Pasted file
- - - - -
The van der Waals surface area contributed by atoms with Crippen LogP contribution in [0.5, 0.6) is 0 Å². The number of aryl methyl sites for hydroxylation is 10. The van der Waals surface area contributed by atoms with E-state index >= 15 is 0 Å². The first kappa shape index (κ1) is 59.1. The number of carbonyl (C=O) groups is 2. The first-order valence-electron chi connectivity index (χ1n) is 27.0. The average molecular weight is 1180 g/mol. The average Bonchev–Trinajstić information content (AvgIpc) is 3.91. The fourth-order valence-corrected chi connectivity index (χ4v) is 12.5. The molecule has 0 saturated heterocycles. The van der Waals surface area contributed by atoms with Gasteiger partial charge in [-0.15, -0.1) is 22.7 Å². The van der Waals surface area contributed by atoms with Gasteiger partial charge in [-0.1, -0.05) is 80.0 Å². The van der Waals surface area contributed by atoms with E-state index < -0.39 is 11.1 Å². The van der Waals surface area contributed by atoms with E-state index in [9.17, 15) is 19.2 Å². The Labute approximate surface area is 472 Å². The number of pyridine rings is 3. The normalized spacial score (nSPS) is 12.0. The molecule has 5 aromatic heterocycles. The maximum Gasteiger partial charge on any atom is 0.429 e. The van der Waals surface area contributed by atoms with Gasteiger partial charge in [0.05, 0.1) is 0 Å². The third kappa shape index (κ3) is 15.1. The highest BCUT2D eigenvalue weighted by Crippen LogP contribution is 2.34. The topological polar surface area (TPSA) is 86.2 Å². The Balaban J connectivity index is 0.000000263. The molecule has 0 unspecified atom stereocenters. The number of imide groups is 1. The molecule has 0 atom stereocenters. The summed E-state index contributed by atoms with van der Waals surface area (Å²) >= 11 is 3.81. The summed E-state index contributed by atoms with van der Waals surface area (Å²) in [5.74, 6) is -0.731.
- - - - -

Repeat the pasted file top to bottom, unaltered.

The van der Waals surface area contributed by atoms with Crippen LogP contribution in [0.5, 0.6) is 0 Å². The number of aryl methyl sites for hydroxylation is 10. The van der Waals surface area contributed by atoms with E-state index >= 15 is 0 Å². The first kappa shape index (κ1) is 59.1. The number of carbonyl (C=O) groups is 2. The first-order valence-electron chi connectivity index (χ1n) is 27.0. The average molecular weight is 1180 g/mol. The average Bonchev–Trinajstić information content (AvgIpc) is 3.91. The fourth-order valence-corrected chi connectivity index (χ4v) is 12.5. The molecule has 0 saturated heterocycles. The van der Waals surface area contributed by atoms with Gasteiger partial charge in [-0.15, -0.1) is 22.7 Å². The van der Waals surface area contributed by atoms with Gasteiger partial charge in [-0.1, -0.05) is 80.0 Å². The van der Waals surface area contributed by atoms with E-state index < -0.39 is 11.1 Å². The van der Waals surface area contributed by atoms with E-state index in [9.17, 15) is 19.2 Å². The Labute approximate surface area is 472 Å². The number of pyridine rings is 3. The normalized spacial score (nSPS) is 12.0. The molecule has 5 aromatic heterocycles. The maximum Gasteiger partial charge on any atom is 0.429 e. The van der Waals surface area contributed by atoms with Gasteiger partial charge in [0.05, 0.1) is 0 Å². The third kappa shape index (κ3) is 15.1. The highest BCUT2D eigenvalue weighted by Crippen LogP contribution is 2.34. The topological polar surface area (TPSA) is 86.2 Å². The Balaban J connectivity index is 0.000000263. The molecule has 0 unspecified atom stereocenters. The number of imide groups is 1. The molecule has 0 atom stereocenters. The summed E-state index contributed by atoms with van der Waals surface area (Å²) >= 11 is 3.81. The summed E-state index contributed by atoms with van der Waals surface area (Å²) in [5.74, 6) is -0.731.